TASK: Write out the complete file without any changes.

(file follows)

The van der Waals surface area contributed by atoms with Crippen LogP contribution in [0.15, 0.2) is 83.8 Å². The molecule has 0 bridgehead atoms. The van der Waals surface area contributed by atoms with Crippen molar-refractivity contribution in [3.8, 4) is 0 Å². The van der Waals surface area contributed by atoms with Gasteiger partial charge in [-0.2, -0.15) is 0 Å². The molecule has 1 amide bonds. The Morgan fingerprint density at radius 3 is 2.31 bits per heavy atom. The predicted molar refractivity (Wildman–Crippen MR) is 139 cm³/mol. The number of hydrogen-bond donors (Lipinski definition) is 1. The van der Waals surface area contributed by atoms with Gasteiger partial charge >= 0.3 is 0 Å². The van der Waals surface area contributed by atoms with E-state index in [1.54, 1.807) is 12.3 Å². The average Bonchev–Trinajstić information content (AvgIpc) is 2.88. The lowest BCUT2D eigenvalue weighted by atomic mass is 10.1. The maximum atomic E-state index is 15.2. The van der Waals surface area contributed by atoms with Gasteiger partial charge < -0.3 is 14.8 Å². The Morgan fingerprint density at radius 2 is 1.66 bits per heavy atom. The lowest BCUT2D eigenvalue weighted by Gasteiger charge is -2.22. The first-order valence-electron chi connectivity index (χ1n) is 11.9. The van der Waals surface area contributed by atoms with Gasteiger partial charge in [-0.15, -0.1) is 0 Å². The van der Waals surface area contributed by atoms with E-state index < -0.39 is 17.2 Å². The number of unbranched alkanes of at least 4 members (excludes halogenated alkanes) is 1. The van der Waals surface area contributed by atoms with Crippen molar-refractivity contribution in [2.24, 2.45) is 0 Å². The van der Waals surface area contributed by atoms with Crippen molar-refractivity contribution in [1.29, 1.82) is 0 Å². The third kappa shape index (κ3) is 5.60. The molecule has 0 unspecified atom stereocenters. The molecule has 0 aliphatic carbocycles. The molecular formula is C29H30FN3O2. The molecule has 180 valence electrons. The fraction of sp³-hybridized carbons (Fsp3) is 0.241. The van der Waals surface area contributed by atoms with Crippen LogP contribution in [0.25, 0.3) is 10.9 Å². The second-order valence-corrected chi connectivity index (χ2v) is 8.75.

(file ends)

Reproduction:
The van der Waals surface area contributed by atoms with Crippen LogP contribution in [0.15, 0.2) is 83.8 Å². The molecule has 0 bridgehead atoms. The van der Waals surface area contributed by atoms with Crippen molar-refractivity contribution in [3.8, 4) is 0 Å². The van der Waals surface area contributed by atoms with Gasteiger partial charge in [-0.2, -0.15) is 0 Å². The molecule has 1 amide bonds. The Morgan fingerprint density at radius 3 is 2.31 bits per heavy atom. The predicted molar refractivity (Wildman–Crippen MR) is 139 cm³/mol. The number of hydrogen-bond donors (Lipinski definition) is 1. The van der Waals surface area contributed by atoms with Gasteiger partial charge >= 0.3 is 0 Å². The van der Waals surface area contributed by atoms with E-state index in [1.54, 1.807) is 12.3 Å². The average Bonchev–Trinajstić information content (AvgIpc) is 2.88. The lowest BCUT2D eigenvalue weighted by atomic mass is 10.1. The maximum atomic E-state index is 15.2. The van der Waals surface area contributed by atoms with Gasteiger partial charge < -0.3 is 14.8 Å². The Morgan fingerprint density at radius 2 is 1.66 bits per heavy atom. The lowest BCUT2D eigenvalue weighted by Gasteiger charge is -2.22. The first-order valence-electron chi connectivity index (χ1n) is 11.9. The van der Waals surface area contributed by atoms with Gasteiger partial charge in [-0.15, -0.1) is 0 Å². The van der Waals surface area contributed by atoms with E-state index < -0.39 is 17.2 Å². The number of unbranched alkanes of at least 4 members (excludes halogenated alkanes) is 1. The van der Waals surface area contributed by atoms with Crippen molar-refractivity contribution in [2.24, 2.45) is 0 Å². The van der Waals surface area contributed by atoms with Crippen molar-refractivity contribution in [1.29, 1.82) is 0 Å². The third kappa shape index (κ3) is 5.60. The molecule has 0 unspecified atom stereocenters. The molecule has 0 aliphatic carbocycles. The molecular formula is C29H30FN3O2. The molecule has 180 valence electrons. The fraction of sp³-hybridized carbons (Fsp3) is 0.241. The van der Waals surface area contributed by atoms with Crippen LogP contribution in [0.25, 0.3) is 10.9 Å². The second-order valence-corrected chi connectivity index (χ2v) is 8.75.